In the last thirty or so minutes of this day, after having spent the previous two days watching documentaries and docu-dramas about the courage, sacrifice and sheer grit of ordinary citizens who became extraordinary servants of this country, I can’t help but feel small as an individual but great as a part of the US – which is essentially us.
I wasn’t in the military but admire those in it and pivotal characters in Malevolent Tide include present and retired members of our military. In my life, one grandpa served during WWII and the other worked for the railroad during WWII. The US needed him to transport troops and supplies more than they needed him to shoulder a weapon. I think about them this time of year and wonder what they must have thought about and felt before they knew we would win. It’s hard to imagine as I sit on this side of history.
I’ve heard it said many times that we owe our freedom to those in the military. I agree but I think that we owe more than that – I think we owe our very lives. Our enemies don’t care so much about ridding the world of democracy as much as they just want to kill us and bring us to their level. We are a rich country, although not all are rich. Some in the world covet what we have and too often what they see is our arrogance and materialism – just turn on the TV. It is not hard to think little of Americans if you base your opinion according to what fills our airwaves.
God reached out to Nineveh by sending Jonah and for a time they turned from the ungodly way they treated their neighboring countries. But after a time, they returned to exploiting and abusing other countries and God unleashed his judgement on them and they are no more. God judges the eternal human soul after its time on earth but God judges nations during their time on earth. He didn’t destroy Nineveh because they weren’t following him in a theocratic sensse; He destroyed them because of how they abused the neighboring countries around them.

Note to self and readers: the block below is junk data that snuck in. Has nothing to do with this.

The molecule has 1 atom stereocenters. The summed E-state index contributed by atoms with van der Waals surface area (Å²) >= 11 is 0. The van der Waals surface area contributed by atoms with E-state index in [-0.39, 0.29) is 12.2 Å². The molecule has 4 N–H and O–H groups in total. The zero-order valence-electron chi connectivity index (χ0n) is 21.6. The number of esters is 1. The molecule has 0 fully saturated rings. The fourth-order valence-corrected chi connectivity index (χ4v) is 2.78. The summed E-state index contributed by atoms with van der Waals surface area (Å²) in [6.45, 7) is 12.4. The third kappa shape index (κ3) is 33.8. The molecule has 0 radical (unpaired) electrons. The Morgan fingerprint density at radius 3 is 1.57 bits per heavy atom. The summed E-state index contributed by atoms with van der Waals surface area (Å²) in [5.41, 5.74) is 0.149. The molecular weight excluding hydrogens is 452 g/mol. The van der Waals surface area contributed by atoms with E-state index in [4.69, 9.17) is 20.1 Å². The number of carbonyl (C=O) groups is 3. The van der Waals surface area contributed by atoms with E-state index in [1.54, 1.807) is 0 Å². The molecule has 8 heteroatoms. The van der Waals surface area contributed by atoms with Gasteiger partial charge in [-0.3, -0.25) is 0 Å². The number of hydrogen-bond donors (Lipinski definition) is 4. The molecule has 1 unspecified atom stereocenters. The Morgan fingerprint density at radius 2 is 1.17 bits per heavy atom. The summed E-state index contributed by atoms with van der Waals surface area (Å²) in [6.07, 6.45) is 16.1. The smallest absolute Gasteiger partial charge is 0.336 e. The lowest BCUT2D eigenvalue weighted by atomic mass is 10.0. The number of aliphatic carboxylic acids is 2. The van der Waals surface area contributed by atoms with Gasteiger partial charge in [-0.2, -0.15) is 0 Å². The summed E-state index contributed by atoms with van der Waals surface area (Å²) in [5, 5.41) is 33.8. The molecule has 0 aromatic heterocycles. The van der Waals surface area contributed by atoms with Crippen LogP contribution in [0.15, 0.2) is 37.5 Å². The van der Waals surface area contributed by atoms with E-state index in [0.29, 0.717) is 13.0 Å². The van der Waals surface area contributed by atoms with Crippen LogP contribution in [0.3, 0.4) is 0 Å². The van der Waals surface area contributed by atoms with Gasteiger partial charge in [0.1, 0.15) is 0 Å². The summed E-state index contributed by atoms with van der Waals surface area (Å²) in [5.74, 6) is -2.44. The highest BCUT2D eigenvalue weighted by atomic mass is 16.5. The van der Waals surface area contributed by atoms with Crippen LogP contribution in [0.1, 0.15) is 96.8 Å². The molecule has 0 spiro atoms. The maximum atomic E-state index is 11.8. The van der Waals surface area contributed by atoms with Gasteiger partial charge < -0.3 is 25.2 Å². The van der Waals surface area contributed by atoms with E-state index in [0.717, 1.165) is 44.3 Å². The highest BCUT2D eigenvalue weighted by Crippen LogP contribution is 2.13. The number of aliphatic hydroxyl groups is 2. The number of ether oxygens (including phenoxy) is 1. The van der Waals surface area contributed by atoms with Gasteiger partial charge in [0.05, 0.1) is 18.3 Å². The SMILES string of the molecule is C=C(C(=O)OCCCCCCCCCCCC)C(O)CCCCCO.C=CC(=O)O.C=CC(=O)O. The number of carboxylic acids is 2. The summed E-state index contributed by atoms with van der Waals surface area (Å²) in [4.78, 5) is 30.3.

As a nation, US should be mindful of seeking justice, loving mercy, and walking humbly with (or without) our God. I inserted (or without) because there will come a time when Christians will be a minority – yes, we already act like it. Without justice, mercy, and humility, we will follow the path paved by Nineveh.
Paul said it best in Phil. 1:21. “For me, to live is Christ, to die is gain.” That commitment is a weapon more powerful than all the bombs on earth. It took Christianity from being a small odd sect of Hebrews to over 2 billion believers. Paul clearly saw that it was not about Paul but about Christ. Paul was a part of something greater than himself. As part of this country we are part of something bigger than ourselves. Without us there is no military or Federal government and without no military or Federal government there is no us. As sad as politics can be, words kill fewer people and are less damaging than bullets if you have the opportunity to be born (which makes me think of justice and mercy and humility).
All of us are imperfect to say the least, but as a member of US, remember that the taxes we pay, the prayers we pray, the wreaths we lay, and the thank you’s we say mean a great deal to those of us who courageously step into harm’s way. And such things need not only happen or be recognized on Memorial Day.